I didn't have to wait this time, I wouldn't have anyway. My doula let go of my hand for a moment, to get the camera I think. I needed her there, don't leave me alone, even a metre was too far. Before I knew it her hand grasped my again. My obstetrician arrived, mid contraction so I was surprised to see him, ‘when did you get here?' I moaned. I was ready to push.
I asked for gas, why I don't know, as soon as I asked I had forgotten, I had a job to do, I called upon every bit of strength I had, I could feel my babies head, his shoulders moulding inside of me, there was no burning as some people describe, just pressure, an intense pressure.
Within a few pushes his head was out. ‘Reach down and feel your babies head' I reached down and began to sob, I could feel his head, it was warm, chances were he was still alive. Of course he was alive, I had been hooked up to the CTG the entire time but at that moment in time, it was like I was giving birth to Harry all over again.
I don't know how it happened, but my obstetrician asked me to reach down, to grab my baby and to pull him out, and I did.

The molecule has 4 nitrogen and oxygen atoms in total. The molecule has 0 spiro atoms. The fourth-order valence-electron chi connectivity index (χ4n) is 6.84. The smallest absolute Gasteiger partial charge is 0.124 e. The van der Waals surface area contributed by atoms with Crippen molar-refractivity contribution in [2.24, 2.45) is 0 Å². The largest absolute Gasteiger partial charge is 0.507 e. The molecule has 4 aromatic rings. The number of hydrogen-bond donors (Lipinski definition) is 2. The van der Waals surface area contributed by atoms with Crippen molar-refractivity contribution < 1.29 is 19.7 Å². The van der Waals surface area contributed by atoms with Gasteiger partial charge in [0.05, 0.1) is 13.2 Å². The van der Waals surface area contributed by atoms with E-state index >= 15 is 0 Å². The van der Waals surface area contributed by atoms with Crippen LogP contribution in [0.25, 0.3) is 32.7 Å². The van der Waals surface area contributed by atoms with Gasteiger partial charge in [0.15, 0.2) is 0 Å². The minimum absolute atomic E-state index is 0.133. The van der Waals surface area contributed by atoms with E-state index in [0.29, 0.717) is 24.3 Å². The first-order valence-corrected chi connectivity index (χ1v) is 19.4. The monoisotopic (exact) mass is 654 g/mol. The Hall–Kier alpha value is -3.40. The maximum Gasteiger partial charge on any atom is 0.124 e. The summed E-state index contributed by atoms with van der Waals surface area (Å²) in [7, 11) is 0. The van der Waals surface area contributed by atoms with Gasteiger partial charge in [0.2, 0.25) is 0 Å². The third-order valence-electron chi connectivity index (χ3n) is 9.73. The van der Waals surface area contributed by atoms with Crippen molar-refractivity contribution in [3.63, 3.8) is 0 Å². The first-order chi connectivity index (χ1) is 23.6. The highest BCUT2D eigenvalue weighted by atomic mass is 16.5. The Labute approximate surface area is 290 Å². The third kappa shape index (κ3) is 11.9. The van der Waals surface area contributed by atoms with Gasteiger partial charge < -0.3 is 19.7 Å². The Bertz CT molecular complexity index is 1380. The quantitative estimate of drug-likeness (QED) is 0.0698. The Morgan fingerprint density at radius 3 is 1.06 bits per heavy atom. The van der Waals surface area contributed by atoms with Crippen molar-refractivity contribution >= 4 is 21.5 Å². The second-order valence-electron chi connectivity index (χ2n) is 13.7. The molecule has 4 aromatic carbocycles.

Thinking of it now I don't know how on earth I managed it, but my doula got a photo so it is not a fable. I felt a gush; I pulled him to my chest. Despite his magical screaming all I could say over and over is, is he alive? Is he alive? Is he alive?
He was alive!
He was alive!
I had done it, no tearing, no stitches, no pain relief (not even gas), an alive baby, I could barely comprehend it. I should have known everything would be ok with Harry as my guardian angel.
I cradled him in my arms with my husband by my side for two hours, I was not letting him be weighed, measured, poked and prodded, now was not the time for statistics. We let him feed when he was ready. I gazed at him for what seemed an eternity. He looks so much like his big brother. My husband stroked my hair, told me he thought I was amazing. We named him Oliver, it means symbol of peace.
That sweet smell once again overcame me, like a never ending horizon of roses, a river of the sweetest honey, his smell, I can smell it now.
— Story told in honour of Harry and Oliver, who will forever be my baby boys.
A Note From BellyBelly
Reading stories of stillbirth or infant death sets off many emotions in women and men alike, one of them being fear that it may happen to them. While stillbirth does happen, it’s important to remember that Australia has one of the lowest infant death rates in the world.
In South Australia in 2005, there were 129 stillbirths, which equates to 7.1 stillbirths per 1000 births. This means there is a 0.71% stillbirth rate. To put it into perspective, 99.29% will not have be stillborn babies.
For the period of 2000-2005, Australia was placed second lowest after Japan for infant deaths. You can find out more on the Australian Bureau of Statistics website here.